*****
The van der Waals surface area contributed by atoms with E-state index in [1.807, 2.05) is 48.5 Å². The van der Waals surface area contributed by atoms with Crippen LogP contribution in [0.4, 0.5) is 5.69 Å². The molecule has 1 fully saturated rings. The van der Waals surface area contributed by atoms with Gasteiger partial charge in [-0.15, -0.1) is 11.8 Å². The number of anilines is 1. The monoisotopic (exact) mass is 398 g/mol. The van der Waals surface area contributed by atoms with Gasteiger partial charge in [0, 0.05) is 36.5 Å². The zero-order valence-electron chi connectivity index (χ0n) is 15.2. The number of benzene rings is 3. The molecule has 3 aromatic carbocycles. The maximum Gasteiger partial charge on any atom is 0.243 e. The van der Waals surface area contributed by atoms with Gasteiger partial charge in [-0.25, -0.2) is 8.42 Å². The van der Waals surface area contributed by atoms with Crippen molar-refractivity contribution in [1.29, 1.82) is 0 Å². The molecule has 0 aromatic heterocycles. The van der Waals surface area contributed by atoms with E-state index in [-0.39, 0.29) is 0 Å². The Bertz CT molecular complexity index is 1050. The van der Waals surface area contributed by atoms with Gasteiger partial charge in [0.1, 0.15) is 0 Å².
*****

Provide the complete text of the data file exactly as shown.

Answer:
The van der Waals surface area contributed by atoms with E-state index in [1.807, 2.05) is 48.5 Å². The van der Waals surface area contributed by atoms with Crippen LogP contribution in [0.4, 0.5) is 5.69 Å². The molecule has 1 fully saturated rings. The van der Waals surface area contributed by atoms with Gasteiger partial charge in [-0.15, -0.1) is 11.8 Å². The number of anilines is 1. The monoisotopic (exact) mass is 398 g/mol. The van der Waals surface area contributed by atoms with Gasteiger partial charge in [0, 0.05) is 36.5 Å². The zero-order valence-electron chi connectivity index (χ0n) is 15.2. The number of benzene rings is 3. The molecule has 3 aromatic carbocycles. The maximum Gasteiger partial charge on any atom is 0.243 e. The van der Waals surface area contributed by atoms with Gasteiger partial charge in [-0.25, -0.2) is 8.42 Å². The van der Waals surface area contributed by atoms with Crippen molar-refractivity contribution in [1.29, 1.82) is 0 Å². The molecule has 0 aromatic heterocycles. The van der Waals surface area contributed by atoms with E-state index in [-0.39, 0.29) is 0 Å². The Bertz CT molecular complexity index is 1050. The van der Waals surface area contributed by atoms with Gasteiger partial charge in [0.1, 0.15) is 0 Å².